there are Chinese tonic herbs that are good for mental clarity and focus.
Astragulus is good for chi (energy) Herbs like Gingko Baloba (spelling) are good
for mental faculties.

Buttonstc's avatar


The experience while driving would be concerning enough to me to prompt a visit to a Neurologist.

There are different states of consciousness. Some people experience what’s called a “Fugue State” often brought on by trauma or great stress.

Years ago some friends of mine were having a great deal of difficulty with their 19 yr old son going into violent rage states.

It became so bad at one point that the police took him in cuffs to the State Mental Hospital.

That sounds kind of grim and hopeless, but there was a really sharp shrink there who ordered a whole battery of diagnostic tests. It took a few months, but he finally diagnosed a very rare form of epilepsy. The violent rages were a form of seizure of which Toby had no memory afterward.

The got him stabilized on Dilantin. It wrecked his gums and teeth, but leveled out the seizures.

I thought it was interesting that he had no memory of the outbursts but he was obviously conscious in that he was certainly not asleep or passed out.

I was also thinking of hypnosis as another example as people have described it as a heightened state of consciousness.

But the driving situation you experienced sounds really dangerous. You need to get that diagnosed. I’m wondering if that could also be a temporary type of atypical seizure. Definitely describe that to a Neurologist and get it diagnosed properly. It sounds like more than simple distractedness.

Had it not been for your friend being there, it could have caused a horrendous accident.

Please take it as a serious warning and get to a medical professional.

gasman's avatar

Do you mean self-awareness? The quality of being that gives meaning to our use of the pronoun “I” ?

I think we would all agree that humans are self-aware and bacteria are not, nor are probably most living things with the possible exception of some animals like chimps & gorillas, whales & dolphins, and elephants. Despite complex communication, however, none uses anything approaching human language or symbol manipulation.

I read last year of experiments showing that an elephant recognize its reflection in a mirror as itself and not another elephant. Is that self-awareness? It’s still probably a long way from sense of self, “I”, or (pardon my Freud) ego.

Self-awareness is a deep scientific mystery touching on quantum mechanics, information theory, chaos theory, and even mathematical logic. Nobody truly understands it.

dpworkin's avatar

@gasman You may wish to read Gallup(1970).

hudsong's avatar

When the mind is in a form of most primitive cognition, popularly referred to as ‘flight or fight mode’, the memory parts of the brain are effectively shut down, as is the cortex, and the thought processes occur deep in the brainstem. This might be why he has no recollection of the events.
I agree,with your recommendation, it sounds to me like some sort of mild form of epilepsy. You should definitely get it checked out if symptoms persist or get worse. Also, I highly recommend basic stabilizing meditation (google it) for realizing and understanding your thoughts. Being heavily introspective and engaging in metacognition is helpful as well. Good luck!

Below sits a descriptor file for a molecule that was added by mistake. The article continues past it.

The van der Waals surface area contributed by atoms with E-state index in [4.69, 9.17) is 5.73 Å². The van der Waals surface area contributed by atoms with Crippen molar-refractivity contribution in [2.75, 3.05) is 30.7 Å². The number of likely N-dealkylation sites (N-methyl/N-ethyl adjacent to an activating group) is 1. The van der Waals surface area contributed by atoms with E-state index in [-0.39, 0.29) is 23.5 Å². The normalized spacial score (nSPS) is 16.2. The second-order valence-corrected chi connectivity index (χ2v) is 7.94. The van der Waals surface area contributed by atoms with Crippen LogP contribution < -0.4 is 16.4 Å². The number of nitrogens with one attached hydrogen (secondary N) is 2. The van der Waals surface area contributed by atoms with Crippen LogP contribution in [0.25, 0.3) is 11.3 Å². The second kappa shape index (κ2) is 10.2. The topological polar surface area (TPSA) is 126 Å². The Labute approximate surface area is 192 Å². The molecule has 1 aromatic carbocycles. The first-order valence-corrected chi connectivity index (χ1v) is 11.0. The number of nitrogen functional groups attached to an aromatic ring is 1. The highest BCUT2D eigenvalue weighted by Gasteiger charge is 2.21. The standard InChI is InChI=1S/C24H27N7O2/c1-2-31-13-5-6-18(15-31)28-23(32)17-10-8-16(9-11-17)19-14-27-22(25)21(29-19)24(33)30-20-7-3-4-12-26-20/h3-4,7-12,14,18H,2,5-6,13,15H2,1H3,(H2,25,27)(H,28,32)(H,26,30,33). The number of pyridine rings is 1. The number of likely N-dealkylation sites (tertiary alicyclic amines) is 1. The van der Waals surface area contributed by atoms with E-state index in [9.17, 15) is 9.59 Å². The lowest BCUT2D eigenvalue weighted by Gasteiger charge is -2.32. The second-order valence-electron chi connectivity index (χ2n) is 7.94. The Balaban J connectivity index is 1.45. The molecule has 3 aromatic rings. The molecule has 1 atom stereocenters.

hudsong's avatar

Self awareness is the simple act of our own thoughts and everyone around us designating us as an “I”. However if examined, this “I” is dependent only on what we think and what others say. There is no solid, quantifiable “I” if searched for. If you want to learn more about it, pick up a book on Buddhism and contemplation of the self.

joscketSeper's avatar

yes there are. Just look at the differnet levels of sleep. Deep sleep REM is much different than when you start sleeping

Coloma's avatar

Think of it this way….when you become ‘aware’ of the awareness that it the ‘real’ you! Able to watch your thoughts and realize YOU are the watcher, not the thought, YOU are pure awareness!

Pandora's avatar

I’m not sure it would be considered different levels of conciousness but rather your minds reaction to confusion caused by not being able to access different parts of your brain. Kind of like struggling out of a nightmare only sometimes you may wake up and not remember it all. Your not really asleep your just kind of cut off for the moment.
I’ll give you an example. The first siezure I had I only remember walking down a ski hill to catch the bus. Next thing I remember was waking up in the hospital and then its cut off again and I’m back in my room.
I was walking with a friend and she said we conversed all the way down the hill and then dropped and just went unconcious. Next I wake up in the medical hut and even talk to my mom and curse everyone out (not my normal behavior). Then I woke in the hospital and said I was fine and remained awake till I got to hotel and took a nap. I didn’t remember any of the times between waking up except the hospital and waking from my nap.
Another time I was headed home in a train station. I went through the turn station and suddenly my body wouldn’t move but my mind thought I was spinning. Next I wake up on the other side. The cop at the station said I walked back out and just fell and had a seizure. I remember him asking me for my home phone but I couldn’t remember. I then remember telling him I’m fine and left the station. Next thing I blocks away and I was just walking down the street. I had to ask someone where I was and where was the nearest train station. I then walked back and went home. I think all those times I was concious only I could not access my memory and simply carried on till I could. Even when I took the train back I just road it till a station name felt familiar and then my memory slowly returned. I still couldn’t remember my phone number but was able to remember how to get home.
I think sometimes when the brain gets confused it struggles to regain your memory and in doing so you may not act your usual self. The way we act when we are injured for example.

Bugabear's avatar

Conscious and Unconscious.

Dr_Lawrence's avatar

Consciousness as you use the term is not easily operationally defined.

You make want to look at studies where EEG measurements in various physiological states and while engaging in different activities have been done.

If you have concerns about your ability to drive because you experience what you believe are unusual levels of alertness and awareness, you should arrange to be assessed by a neuropsychologist and/or a neurologist.

CMaz's avatar

Yes, there are two. conscious and un-conscious.

Coherence is another story.

Ria777's avatar

@Bugabear, @ChazMaz: such erudition! I feel fairly faint from information overload.

talljasperman's avatar

Kung-Fu the legend continues talked about different “named” levels of consciousness. Like the episode where a meditation master is kidnapped because they wanted what the master had…

amylalala11's avatar

Try a google search on Spiral Dynamics to see stages of development within consciousness. One “problem” of consciousness is that it is experiential and is quite difficult to describe with the limited use of language.